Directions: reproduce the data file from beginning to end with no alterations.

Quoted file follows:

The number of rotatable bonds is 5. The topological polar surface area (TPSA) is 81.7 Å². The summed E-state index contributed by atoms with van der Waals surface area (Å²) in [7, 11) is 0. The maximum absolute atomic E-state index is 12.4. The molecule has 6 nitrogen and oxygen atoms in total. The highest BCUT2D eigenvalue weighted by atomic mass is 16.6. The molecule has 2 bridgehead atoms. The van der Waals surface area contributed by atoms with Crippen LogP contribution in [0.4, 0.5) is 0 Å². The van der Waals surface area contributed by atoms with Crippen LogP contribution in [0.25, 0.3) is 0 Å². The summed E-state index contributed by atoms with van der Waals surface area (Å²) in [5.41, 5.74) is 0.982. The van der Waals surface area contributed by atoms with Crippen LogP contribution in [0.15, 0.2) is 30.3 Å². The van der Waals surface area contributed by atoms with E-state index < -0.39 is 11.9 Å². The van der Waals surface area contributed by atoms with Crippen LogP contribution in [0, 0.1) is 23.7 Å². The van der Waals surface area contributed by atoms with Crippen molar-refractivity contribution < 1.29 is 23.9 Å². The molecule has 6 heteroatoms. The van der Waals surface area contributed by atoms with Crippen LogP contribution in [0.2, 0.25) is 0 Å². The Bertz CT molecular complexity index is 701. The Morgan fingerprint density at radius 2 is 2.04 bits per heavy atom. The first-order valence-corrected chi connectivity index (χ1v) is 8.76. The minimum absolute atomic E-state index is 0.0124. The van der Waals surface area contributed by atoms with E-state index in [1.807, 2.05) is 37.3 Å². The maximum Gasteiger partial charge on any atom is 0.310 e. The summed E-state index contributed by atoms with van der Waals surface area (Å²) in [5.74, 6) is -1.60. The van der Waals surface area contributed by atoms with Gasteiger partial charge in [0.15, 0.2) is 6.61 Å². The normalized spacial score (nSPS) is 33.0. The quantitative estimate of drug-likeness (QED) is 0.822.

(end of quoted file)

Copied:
The number of rotatable bonds is 5. The topological polar surface area (TPSA) is 81.7 Å². The summed E-state index contributed by atoms with van der Waals surface area (Å²) in [7, 11) is 0. The maximum absolute atomic E-state index is 12.4. The molecule has 6 nitrogen and oxygen atoms in total. The highest BCUT2D eigenvalue weighted by atomic mass is 16.6. The molecule has 2 bridgehead atoms. The van der Waals surface area contributed by atoms with Crippen LogP contribution in [0.4, 0.5) is 0 Å². The van der Waals surface area contributed by atoms with Crippen LogP contribution in [0.25, 0.3) is 0 Å². The summed E-state index contributed by atoms with van der Waals surface area (Å²) in [5.41, 5.74) is 0.982. The van der Waals surface area contributed by atoms with Crippen LogP contribution in [0.15, 0.2) is 30.3 Å². The van der Waals surface area contributed by atoms with E-state index < -0.39 is 11.9 Å². The van der Waals surface area contributed by atoms with Crippen LogP contribution in [0, 0.1) is 23.7 Å². The van der Waals surface area contributed by atoms with Crippen molar-refractivity contribution < 1.29 is 23.9 Å². The molecule has 6 heteroatoms. The van der Waals surface area contributed by atoms with Crippen LogP contribution in [0.2, 0.25) is 0 Å². The Bertz CT molecular complexity index is 701. The Morgan fingerprint density at radius 2 is 2.04 bits per heavy atom. The first-order valence-corrected chi connectivity index (χ1v) is 8.76. The minimum absolute atomic E-state index is 0.0124. The van der Waals surface area contributed by atoms with E-state index in [1.807, 2.05) is 37.3 Å². The maximum Gasteiger partial charge on any atom is 0.310 e. The summed E-state index contributed by atoms with van der Waals surface area (Å²) in [5.74, 6) is -1.60. The van der Waals surface area contributed by atoms with Gasteiger partial charge in [0.15, 0.2) is 6.61 Å². The normalized spacial score (nSPS) is 33.0. The quantitative estimate of drug-likeness (QED) is 0.822.